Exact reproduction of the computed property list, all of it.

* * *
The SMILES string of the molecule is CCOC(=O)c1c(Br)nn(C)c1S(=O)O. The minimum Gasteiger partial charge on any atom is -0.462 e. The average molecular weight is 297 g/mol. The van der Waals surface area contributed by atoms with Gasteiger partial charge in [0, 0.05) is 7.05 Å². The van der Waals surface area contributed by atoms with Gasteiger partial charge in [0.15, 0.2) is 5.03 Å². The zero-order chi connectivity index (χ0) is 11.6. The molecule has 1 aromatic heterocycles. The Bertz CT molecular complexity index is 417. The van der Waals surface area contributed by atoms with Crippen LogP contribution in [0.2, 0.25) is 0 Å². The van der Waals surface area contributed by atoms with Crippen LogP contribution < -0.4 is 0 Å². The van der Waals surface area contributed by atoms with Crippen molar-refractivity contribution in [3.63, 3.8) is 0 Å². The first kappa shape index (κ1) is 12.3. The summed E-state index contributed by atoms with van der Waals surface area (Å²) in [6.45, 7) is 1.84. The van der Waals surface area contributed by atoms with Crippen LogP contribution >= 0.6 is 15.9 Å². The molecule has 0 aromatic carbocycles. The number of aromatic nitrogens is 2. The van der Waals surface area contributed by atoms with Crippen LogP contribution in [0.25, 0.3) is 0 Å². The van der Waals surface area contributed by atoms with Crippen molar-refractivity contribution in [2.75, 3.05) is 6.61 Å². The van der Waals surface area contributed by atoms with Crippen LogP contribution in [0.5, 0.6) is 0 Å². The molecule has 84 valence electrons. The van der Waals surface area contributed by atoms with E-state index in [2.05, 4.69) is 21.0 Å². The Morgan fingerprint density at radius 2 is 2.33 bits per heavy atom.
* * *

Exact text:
The SMILES string of the molecule is CCOC(=O)c1c(Br)nn(C)c1S(=O)O. The minimum Gasteiger partial charge on any atom is -0.462 e. The average molecular weight is 297 g/mol. The van der Waals surface area contributed by atoms with Gasteiger partial charge in [0, 0.05) is 7.05 Å². The van der Waals surface area contributed by atoms with Gasteiger partial charge in [0.15, 0.2) is 5.03 Å². The zero-order chi connectivity index (χ0) is 11.6. The molecule has 1 aromatic heterocycles. The Bertz CT molecular complexity index is 417. The van der Waals surface area contributed by atoms with Crippen LogP contribution in [0.2, 0.25) is 0 Å². The van der Waals surface area contributed by atoms with Crippen LogP contribution < -0.4 is 0 Å². The van der Waals surface area contributed by atoms with Crippen molar-refractivity contribution in [3.63, 3.8) is 0 Å². The first kappa shape index (κ1) is 12.3. The summed E-state index contributed by atoms with van der Waals surface area (Å²) in [6.45, 7) is 1.84. The van der Waals surface area contributed by atoms with Crippen LogP contribution >= 0.6 is 15.9 Å². The molecule has 0 aromatic carbocycles. The number of aromatic nitrogens is 2. The van der Waals surface area contributed by atoms with Crippen LogP contribution in [0.25, 0.3) is 0 Å². The van der Waals surface area contributed by atoms with Crippen molar-refractivity contribution in [2.75, 3.05) is 6.61 Å². The van der Waals surface area contributed by atoms with Crippen LogP contribution in [0.5, 0.6) is 0 Å². The molecule has 84 valence electrons. The van der Waals surface area contributed by atoms with E-state index in [2.05, 4.69) is 21.0 Å². The Morgan fingerprint density at radius 2 is 2.33 bits per heavy atom.